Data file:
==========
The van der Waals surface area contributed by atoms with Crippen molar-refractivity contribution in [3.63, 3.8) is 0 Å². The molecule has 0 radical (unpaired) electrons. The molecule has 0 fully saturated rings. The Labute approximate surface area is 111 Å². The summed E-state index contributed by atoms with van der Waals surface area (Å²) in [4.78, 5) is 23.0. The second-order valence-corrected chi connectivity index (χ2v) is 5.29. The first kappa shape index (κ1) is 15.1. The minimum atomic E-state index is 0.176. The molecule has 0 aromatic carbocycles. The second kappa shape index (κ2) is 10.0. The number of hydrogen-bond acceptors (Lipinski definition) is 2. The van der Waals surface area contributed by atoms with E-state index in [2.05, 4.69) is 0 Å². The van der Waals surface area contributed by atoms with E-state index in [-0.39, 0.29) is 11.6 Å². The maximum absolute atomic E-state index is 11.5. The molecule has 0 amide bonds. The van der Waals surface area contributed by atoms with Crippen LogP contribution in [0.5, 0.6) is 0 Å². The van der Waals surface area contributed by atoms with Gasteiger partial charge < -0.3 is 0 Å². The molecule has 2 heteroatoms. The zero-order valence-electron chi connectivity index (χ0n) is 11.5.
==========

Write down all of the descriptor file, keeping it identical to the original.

The van der Waals surface area contributed by atoms with Crippen molar-refractivity contribution in [3.63, 3.8) is 0 Å². The molecule has 0 radical (unpaired) electrons. The molecule has 0 fully saturated rings. The Labute approximate surface area is 111 Å². The summed E-state index contributed by atoms with van der Waals surface area (Å²) in [4.78, 5) is 23.0. The second-order valence-corrected chi connectivity index (χ2v) is 5.29. The first kappa shape index (κ1) is 15.1. The minimum atomic E-state index is 0.176. The molecule has 0 aromatic carbocycles. The second kappa shape index (κ2) is 10.0. The number of hydrogen-bond acceptors (Lipinski definition) is 2. The van der Waals surface area contributed by atoms with E-state index in [2.05, 4.69) is 0 Å². The van der Waals surface area contributed by atoms with E-state index in [-0.39, 0.29) is 11.6 Å². The maximum absolute atomic E-state index is 11.5. The molecule has 0 amide bonds. The van der Waals surface area contributed by atoms with Crippen LogP contribution in [0.5, 0.6) is 0 Å². The van der Waals surface area contributed by atoms with Gasteiger partial charge < -0.3 is 0 Å². The molecule has 2 heteroatoms. The zero-order valence-electron chi connectivity index (χ0n) is 11.5.